Plastic wrap over the turkey: Is it safe? No — ignore this recipe.
Here's a turkey recipe I can't recommend. Plastic alert. Very bad idea.
This recipe from the Washington Post published a few years back calls for oven-roasting a turkey that has been wrapped in plastic and then covered with aluminum foil. They tested and found no evidence that the plastic had melted. Well, that's good, but hardly reassuring.
Chemicals migrate from plastic into food long before melting temperatures are reached. Moreover, it's highly likely if not certain that even "food grade" plastics have not undergone thorough testing for endocrine disrupting effects that would meet the standards of The Endocrine Society, the world's leading authority on malfunctions of your hormone system, including the adverse effects of chemicals.
And the FDA is notoriously bad for dealing with low dose effects of endocrine disrupting chemicals (watch this webinar from Carnegie Mellon University). They are in charge of "food grade" plastics. And they are asleep at the wheel.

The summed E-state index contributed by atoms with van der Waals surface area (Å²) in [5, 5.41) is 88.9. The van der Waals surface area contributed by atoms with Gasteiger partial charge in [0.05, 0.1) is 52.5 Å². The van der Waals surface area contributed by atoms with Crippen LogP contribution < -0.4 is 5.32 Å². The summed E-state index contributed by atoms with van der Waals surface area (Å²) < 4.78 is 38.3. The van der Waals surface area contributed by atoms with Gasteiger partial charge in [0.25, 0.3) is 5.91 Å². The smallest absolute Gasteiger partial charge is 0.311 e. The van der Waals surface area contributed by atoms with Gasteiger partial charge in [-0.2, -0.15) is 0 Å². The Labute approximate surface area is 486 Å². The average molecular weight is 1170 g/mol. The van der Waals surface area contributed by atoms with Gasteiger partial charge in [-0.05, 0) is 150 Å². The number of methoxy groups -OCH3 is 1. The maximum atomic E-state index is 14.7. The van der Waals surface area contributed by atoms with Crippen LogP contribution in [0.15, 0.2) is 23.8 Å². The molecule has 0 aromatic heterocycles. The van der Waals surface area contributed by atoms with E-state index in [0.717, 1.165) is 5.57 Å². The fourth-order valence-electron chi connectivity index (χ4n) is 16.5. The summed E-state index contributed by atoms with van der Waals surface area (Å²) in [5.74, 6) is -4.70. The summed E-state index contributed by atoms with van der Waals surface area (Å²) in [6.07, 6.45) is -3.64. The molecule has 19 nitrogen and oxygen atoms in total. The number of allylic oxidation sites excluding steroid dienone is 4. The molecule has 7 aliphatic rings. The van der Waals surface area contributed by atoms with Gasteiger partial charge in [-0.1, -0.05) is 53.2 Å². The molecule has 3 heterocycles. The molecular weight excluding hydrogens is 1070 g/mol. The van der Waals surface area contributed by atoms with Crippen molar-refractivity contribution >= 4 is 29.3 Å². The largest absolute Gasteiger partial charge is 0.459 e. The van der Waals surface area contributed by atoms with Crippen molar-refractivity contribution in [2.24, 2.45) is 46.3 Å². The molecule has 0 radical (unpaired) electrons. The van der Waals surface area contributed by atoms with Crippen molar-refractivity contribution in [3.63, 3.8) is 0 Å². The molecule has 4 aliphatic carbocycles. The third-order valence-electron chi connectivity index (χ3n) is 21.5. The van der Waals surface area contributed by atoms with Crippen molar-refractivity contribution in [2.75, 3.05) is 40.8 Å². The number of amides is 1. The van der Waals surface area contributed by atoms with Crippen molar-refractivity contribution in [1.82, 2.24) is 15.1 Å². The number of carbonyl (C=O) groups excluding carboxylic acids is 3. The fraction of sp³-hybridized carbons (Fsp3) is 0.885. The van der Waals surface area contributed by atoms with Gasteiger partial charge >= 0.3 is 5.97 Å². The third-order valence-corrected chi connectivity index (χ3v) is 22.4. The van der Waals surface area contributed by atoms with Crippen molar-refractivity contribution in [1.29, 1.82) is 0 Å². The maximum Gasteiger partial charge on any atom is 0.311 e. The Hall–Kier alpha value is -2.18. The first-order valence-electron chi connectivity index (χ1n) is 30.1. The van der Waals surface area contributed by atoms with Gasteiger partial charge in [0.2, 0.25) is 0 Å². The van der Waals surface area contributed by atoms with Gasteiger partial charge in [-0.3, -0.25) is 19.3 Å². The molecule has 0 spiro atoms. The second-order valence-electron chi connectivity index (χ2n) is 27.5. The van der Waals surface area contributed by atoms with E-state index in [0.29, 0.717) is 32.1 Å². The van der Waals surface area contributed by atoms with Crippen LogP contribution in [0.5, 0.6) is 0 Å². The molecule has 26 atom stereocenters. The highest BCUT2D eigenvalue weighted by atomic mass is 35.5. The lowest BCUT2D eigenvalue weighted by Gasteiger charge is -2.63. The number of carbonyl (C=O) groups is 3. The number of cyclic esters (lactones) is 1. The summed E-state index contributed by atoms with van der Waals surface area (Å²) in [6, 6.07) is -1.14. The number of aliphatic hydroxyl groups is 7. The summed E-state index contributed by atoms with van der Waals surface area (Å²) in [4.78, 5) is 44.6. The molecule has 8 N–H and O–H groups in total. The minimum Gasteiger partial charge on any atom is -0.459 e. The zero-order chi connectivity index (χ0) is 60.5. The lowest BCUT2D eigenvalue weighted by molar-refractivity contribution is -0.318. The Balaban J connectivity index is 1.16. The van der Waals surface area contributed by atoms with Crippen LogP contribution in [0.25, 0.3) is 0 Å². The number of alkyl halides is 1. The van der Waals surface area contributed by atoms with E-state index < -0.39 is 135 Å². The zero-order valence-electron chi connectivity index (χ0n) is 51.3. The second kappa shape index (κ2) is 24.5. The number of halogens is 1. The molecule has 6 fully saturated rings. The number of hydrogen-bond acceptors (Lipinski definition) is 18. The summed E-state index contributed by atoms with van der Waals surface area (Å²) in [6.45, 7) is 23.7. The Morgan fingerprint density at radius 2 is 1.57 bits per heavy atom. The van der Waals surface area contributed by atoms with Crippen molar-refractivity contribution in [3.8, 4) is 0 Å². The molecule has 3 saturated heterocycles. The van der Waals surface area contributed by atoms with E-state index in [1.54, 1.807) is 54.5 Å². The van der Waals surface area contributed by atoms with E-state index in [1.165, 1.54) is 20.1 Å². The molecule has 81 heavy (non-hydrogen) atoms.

Twenty-two years ago we wrote in Our Stolen Future "don't microwave in plastic." We never imagined we would need to add "or roast in plastic wrap in the oven." Too crazy.
The reporter observed that "The heated wrap felt slightly thinner than it had before time spent in the oven …" Did chemicals evaporate or migrate? What dripped into the fluids in the roasting pan? What was absorbed by all that grease? What additives were infused into the plastic wrap to make it work the way the manufacturer wanted it to? And what "non-intentionally added substances" (NIAS) sneaked into the wrap beyond the manufacturers control?
There are too many unanswered questions about safety here to make this a part of your Thanksgiving dinner. Plastic and food shouldn't mix at elevated temperatures. Freezer? Probably ok. Roasting oven? Phenomenally bad idea.